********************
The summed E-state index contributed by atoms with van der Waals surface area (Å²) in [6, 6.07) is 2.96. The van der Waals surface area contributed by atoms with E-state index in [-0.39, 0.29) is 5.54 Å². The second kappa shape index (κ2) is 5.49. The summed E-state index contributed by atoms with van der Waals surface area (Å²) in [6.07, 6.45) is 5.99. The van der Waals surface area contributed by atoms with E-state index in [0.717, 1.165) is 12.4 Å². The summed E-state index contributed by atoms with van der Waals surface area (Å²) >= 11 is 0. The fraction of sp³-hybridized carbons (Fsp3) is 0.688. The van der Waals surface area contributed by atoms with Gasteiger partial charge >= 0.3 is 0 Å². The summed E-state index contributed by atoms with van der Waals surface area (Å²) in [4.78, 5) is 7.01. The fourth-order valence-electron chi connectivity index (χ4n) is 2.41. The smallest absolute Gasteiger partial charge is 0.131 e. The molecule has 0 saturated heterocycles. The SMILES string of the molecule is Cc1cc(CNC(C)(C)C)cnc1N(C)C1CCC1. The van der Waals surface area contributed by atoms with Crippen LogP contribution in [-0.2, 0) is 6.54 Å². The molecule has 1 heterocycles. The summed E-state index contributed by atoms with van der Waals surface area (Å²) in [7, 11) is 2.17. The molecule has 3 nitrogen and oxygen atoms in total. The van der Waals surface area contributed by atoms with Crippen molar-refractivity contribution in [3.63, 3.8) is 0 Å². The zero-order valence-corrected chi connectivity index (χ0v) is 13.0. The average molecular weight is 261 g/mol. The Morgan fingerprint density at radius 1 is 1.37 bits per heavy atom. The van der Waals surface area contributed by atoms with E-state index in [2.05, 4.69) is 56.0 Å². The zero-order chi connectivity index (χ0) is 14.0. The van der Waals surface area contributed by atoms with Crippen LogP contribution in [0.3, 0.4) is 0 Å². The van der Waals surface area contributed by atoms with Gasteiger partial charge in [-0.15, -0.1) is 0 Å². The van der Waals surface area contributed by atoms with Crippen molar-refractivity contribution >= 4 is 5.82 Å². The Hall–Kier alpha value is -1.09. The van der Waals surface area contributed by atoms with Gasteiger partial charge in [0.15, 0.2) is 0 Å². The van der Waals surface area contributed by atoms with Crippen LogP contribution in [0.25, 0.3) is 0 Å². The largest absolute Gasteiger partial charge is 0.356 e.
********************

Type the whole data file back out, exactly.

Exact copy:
The summed E-state index contributed by atoms with van der Waals surface area (Å²) in [6, 6.07) is 2.96. The van der Waals surface area contributed by atoms with E-state index in [-0.39, 0.29) is 5.54 Å². The second kappa shape index (κ2) is 5.49. The summed E-state index contributed by atoms with van der Waals surface area (Å²) in [6.07, 6.45) is 5.99. The van der Waals surface area contributed by atoms with E-state index in [0.717, 1.165) is 12.4 Å². The summed E-state index contributed by atoms with van der Waals surface area (Å²) >= 11 is 0. The fraction of sp³-hybridized carbons (Fsp3) is 0.688. The van der Waals surface area contributed by atoms with Gasteiger partial charge >= 0.3 is 0 Å². The summed E-state index contributed by atoms with van der Waals surface area (Å²) in [4.78, 5) is 7.01. The fourth-order valence-electron chi connectivity index (χ4n) is 2.41. The smallest absolute Gasteiger partial charge is 0.131 e. The molecule has 0 saturated heterocycles. The SMILES string of the molecule is Cc1cc(CNC(C)(C)C)cnc1N(C)C1CCC1. The van der Waals surface area contributed by atoms with Crippen LogP contribution in [-0.2, 0) is 6.54 Å². The molecule has 1 heterocycles. The summed E-state index contributed by atoms with van der Waals surface area (Å²) in [7, 11) is 2.17. The molecule has 3 nitrogen and oxygen atoms in total. The van der Waals surface area contributed by atoms with Crippen molar-refractivity contribution in [3.63, 3.8) is 0 Å². The zero-order valence-corrected chi connectivity index (χ0v) is 13.0. The average molecular weight is 261 g/mol. The Morgan fingerprint density at radius 1 is 1.37 bits per heavy atom. The van der Waals surface area contributed by atoms with E-state index in [2.05, 4.69) is 56.0 Å². The zero-order chi connectivity index (χ0) is 14.0. The van der Waals surface area contributed by atoms with Crippen LogP contribution in [0.3, 0.4) is 0 Å². The van der Waals surface area contributed by atoms with Gasteiger partial charge in [-0.15, -0.1) is 0 Å². The van der Waals surface area contributed by atoms with Crippen molar-refractivity contribution >= 4 is 5.82 Å². The Hall–Kier alpha value is -1.09. The van der Waals surface area contributed by atoms with Gasteiger partial charge in [0.15, 0.2) is 0 Å². The van der Waals surface area contributed by atoms with Crippen LogP contribution in [0.25, 0.3) is 0 Å². The largest absolute Gasteiger partial charge is 0.356 e.